From a London Private Detective -Taking the register: No Man’s Land

land regs pix

Just before Easter this year, quietly, almost by stealth it seemed, the government announced its plan to privatise the Land Registry.

You might be asking if this matters. Well, dear Reader, it does.

Established 150 years ago, the Land Registry holds the title deeds, and hence ownership details,  of more than 24 million properties across England and Wales. If you’ve ever bought a house, it’s the Land Registry that officially documents your ownership rights. Your solicitor would also have consulted the Registry to confirm the person selling you your house was legally entitled to do so.

All these records have been in the public domain since the Registry’s inception. Many of these records are free to access, such as the price a property sold for. For a small fee of £3, anyone can search the title deeds of any property in England and Wales.

These records are important public documents, and to privatise the Land Registry would have an adverse effect not only on public access, but also to the guarantee of independence and accuracy.

We’ve all seen the headlines about off-shore companies buying up vast swathes of properties or of shady multi-millionaire Non Doms diverting huge  sums of freshly-laundered cash into upmarket London pads they never live in. The Prime Minister recently pledged to put an end to the London property market being viewed as a deposit for money-laundering and tax dodging.

If the privatisation of the Land Registry goes ahead, the promise of openness and transparency will be lost. It will become much more difficult to hold criminals to account, as the official records of their illicit transactions will no longer be for public access. The government should be making it more difficult for those with fraudulent or illegal intentions to evade scrutiny, not easier.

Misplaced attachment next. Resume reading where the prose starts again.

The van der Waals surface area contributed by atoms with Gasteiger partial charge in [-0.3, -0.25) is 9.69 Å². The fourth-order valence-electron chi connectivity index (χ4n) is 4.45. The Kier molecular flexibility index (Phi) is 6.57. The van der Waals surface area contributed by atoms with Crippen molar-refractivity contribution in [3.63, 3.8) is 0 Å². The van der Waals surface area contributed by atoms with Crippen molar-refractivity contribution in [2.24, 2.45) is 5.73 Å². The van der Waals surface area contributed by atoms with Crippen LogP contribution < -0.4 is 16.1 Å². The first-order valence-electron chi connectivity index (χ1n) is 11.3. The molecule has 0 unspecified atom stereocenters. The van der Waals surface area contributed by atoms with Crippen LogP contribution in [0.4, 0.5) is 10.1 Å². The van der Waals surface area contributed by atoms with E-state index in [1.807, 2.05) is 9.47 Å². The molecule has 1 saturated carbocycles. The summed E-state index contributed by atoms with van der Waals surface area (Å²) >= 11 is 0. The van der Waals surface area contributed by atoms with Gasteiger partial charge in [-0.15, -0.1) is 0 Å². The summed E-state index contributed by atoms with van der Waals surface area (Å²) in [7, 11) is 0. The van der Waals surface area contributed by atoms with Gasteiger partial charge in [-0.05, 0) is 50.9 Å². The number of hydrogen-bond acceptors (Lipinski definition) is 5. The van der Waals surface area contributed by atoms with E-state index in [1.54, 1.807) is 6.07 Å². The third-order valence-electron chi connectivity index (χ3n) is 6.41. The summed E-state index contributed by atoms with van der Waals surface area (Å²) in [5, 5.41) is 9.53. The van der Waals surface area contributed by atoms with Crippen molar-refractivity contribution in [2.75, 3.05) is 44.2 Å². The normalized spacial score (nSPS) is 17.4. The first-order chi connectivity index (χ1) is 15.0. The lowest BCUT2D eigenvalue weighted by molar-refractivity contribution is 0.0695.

As private investigators, the Land Registry is an invaluable tool. We use it in Asset Traces, in Fraud Investigations, in Matrimonial cases, in Missing Persons cases, in mounting evidence for court and legal disputes – in fact in almost every area of our work.

We, like many others, rely on the Land Registry’s accuracy and impartiality. If it were sold to the highest bidder, not only would access become more difficult, but control over the security of its data could be compromised. Under privatisation, the data could be sold to third parties, access could be denied or become prohibitively expensive, and commercial gain would take precedence over public access

The most worrying aspect of the whole debacle was reported in The Sunday Times last week. The paper revealed that “all of the potential bidders have business links to tax havens or secretive jurisdictions including the Cayman Islands, Jersey and the US state of Delaware”.

We have signed this petition to oppose the government’s plan to put profit before the public interest. The Land Registry belongs to all of us – let’s hope it stays that way.